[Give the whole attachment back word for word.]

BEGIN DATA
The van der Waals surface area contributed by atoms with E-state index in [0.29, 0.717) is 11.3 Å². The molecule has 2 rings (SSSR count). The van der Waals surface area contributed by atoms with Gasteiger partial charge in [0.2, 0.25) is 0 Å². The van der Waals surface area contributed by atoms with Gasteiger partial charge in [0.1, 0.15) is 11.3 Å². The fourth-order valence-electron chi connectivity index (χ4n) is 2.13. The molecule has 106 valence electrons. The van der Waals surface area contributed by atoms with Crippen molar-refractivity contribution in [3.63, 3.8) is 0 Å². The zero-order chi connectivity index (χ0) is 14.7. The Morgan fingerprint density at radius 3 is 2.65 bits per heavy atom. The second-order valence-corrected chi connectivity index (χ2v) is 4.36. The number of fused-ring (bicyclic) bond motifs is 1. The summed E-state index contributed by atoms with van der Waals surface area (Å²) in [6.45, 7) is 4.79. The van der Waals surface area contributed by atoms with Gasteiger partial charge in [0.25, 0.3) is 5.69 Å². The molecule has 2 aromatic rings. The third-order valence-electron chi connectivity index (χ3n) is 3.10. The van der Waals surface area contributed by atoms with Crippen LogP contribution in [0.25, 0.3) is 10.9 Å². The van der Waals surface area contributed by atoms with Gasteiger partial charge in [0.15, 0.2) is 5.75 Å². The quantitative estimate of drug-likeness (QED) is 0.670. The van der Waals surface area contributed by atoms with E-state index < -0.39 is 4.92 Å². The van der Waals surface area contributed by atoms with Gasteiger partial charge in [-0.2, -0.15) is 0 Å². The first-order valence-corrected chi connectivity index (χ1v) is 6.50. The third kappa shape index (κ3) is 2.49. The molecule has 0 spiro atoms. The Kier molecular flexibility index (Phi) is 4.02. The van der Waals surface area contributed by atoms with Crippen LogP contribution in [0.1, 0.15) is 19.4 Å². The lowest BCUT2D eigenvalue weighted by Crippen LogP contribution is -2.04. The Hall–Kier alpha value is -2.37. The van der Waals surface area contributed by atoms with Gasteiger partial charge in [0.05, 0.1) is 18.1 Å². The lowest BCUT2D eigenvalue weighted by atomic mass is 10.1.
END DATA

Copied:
The van der Waals surface area contributed by atoms with E-state index in [0.29, 0.717) is 11.3 Å². The molecule has 2 rings (SSSR count). The van der Waals surface area contributed by atoms with Gasteiger partial charge in [0.2, 0.25) is 0 Å². The van der Waals surface area contributed by atoms with Gasteiger partial charge in [0.1, 0.15) is 11.3 Å². The fourth-order valence-electron chi connectivity index (χ4n) is 2.13. The molecule has 106 valence electrons. The van der Waals surface area contributed by atoms with Crippen molar-refractivity contribution in [3.63, 3.8) is 0 Å². The zero-order chi connectivity index (χ0) is 14.7. The Morgan fingerprint density at radius 3 is 2.65 bits per heavy atom. The second-order valence-corrected chi connectivity index (χ2v) is 4.36. The number of fused-ring (bicyclic) bond motifs is 1. The summed E-state index contributed by atoms with van der Waals surface area (Å²) in [6.45, 7) is 4.79. The van der Waals surface area contributed by atoms with Gasteiger partial charge in [0.25, 0.3) is 5.69 Å². The molecule has 2 aromatic rings. The third-order valence-electron chi connectivity index (χ3n) is 3.10. The van der Waals surface area contributed by atoms with Crippen LogP contribution in [0.25, 0.3) is 10.9 Å². The van der Waals surface area contributed by atoms with Gasteiger partial charge in [0.15, 0.2) is 5.75 Å². The quantitative estimate of drug-likeness (QED) is 0.670. The van der Waals surface area contributed by atoms with E-state index < -0.39 is 4.92 Å². The van der Waals surface area contributed by atoms with Gasteiger partial charge in [-0.2, -0.15) is 0 Å². The first-order valence-corrected chi connectivity index (χ1v) is 6.50. The third kappa shape index (κ3) is 2.49. The molecule has 0 spiro atoms. The Kier molecular flexibility index (Phi) is 4.02. The van der Waals surface area contributed by atoms with Crippen LogP contribution in [0.1, 0.15) is 19.4 Å². The lowest BCUT2D eigenvalue weighted by Crippen LogP contribution is -2.04. The Hall–Kier alpha value is -2.37. The van der Waals surface area contributed by atoms with Gasteiger partial charge in [0.05, 0.1) is 18.1 Å². The lowest BCUT2D eigenvalue weighted by atomic mass is 10.1.